• Start by looking at your current workforce metrics. Can you organize your measures so they support one another and work together to create a coherent story? Can you explain how things work now by looking at the trend lines? Can you explain how improvements in one area lead to improvements in other areas?
• Determine what you want to accomplish. Work with senior management to help them understand HR metrics. Get their input to be sure your metrics align across the company. You will need to put resources behind the task of calculating the metrics you intend to watch, such as quality of hire or “regrettable” termination rate, so be sure to explain what you will measure and how you will measure it. Help your management to understand and buy into the concept of metrics.
• Put a plan in place to improve your metrics over time. Be aware that setting goals is rarely a 100 percent proposition. More likely, your goals should be based on where you are now, and where you reasonably hope to be as a result of planned improvements. This implies goals for continuous improvement. By working with senior management at the front end, you will be more successful in engaging managers across the organization in reaching improvement goals.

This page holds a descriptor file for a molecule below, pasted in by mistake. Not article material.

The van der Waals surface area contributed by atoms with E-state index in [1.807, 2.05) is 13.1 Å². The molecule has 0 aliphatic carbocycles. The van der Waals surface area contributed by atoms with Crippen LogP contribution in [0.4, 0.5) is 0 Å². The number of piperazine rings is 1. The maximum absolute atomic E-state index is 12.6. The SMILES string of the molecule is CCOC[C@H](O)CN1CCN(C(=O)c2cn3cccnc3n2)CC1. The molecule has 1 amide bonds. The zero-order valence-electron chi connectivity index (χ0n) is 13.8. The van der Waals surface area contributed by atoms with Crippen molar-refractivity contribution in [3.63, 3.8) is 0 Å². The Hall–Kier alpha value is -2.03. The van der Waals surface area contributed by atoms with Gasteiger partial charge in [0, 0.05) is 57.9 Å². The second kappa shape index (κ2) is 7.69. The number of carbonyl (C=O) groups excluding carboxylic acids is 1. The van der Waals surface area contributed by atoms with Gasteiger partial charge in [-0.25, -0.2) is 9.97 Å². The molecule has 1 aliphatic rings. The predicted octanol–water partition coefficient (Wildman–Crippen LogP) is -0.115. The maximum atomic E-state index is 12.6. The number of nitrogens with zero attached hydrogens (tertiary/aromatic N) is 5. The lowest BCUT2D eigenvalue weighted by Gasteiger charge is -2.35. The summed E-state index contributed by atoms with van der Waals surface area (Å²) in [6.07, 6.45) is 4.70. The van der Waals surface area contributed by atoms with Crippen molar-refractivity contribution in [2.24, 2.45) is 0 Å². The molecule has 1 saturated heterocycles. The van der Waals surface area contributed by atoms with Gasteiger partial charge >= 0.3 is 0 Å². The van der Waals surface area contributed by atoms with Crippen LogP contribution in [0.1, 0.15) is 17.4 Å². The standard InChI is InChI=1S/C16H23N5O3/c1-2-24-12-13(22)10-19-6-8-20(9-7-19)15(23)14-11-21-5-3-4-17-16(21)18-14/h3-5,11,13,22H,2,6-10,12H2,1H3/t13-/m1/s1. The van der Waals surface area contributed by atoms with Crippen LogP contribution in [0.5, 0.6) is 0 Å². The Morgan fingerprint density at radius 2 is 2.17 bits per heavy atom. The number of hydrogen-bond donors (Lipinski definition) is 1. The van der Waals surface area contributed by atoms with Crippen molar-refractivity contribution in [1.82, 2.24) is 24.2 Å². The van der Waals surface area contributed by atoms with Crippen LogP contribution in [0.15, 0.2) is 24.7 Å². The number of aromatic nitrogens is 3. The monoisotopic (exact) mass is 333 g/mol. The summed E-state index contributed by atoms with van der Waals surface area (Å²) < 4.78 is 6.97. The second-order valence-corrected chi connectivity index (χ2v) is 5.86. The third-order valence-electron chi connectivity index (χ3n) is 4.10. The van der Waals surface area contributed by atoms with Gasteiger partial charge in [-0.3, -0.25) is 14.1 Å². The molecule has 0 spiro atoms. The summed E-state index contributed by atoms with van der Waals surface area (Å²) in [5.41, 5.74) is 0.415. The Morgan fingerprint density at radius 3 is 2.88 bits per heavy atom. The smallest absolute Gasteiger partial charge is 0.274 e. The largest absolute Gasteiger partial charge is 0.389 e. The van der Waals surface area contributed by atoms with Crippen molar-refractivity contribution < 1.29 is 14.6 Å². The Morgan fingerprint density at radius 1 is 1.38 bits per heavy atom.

• Communicate results in a way the people can understand. Skip the heavy quantitative charts and paint a clear, simple picture so your metrics have meaning and impact. Publish success stories in your company newsletter. Focus on programs and actions that are making a positive difference to the company's success. Show how things are changing for the better through the use of measurement.
The information contained in this article is intended to provide useful information on the topic covered, but should not be construed as legal advice or a legal opinion. Also remember that state laws may differ from the federal law.
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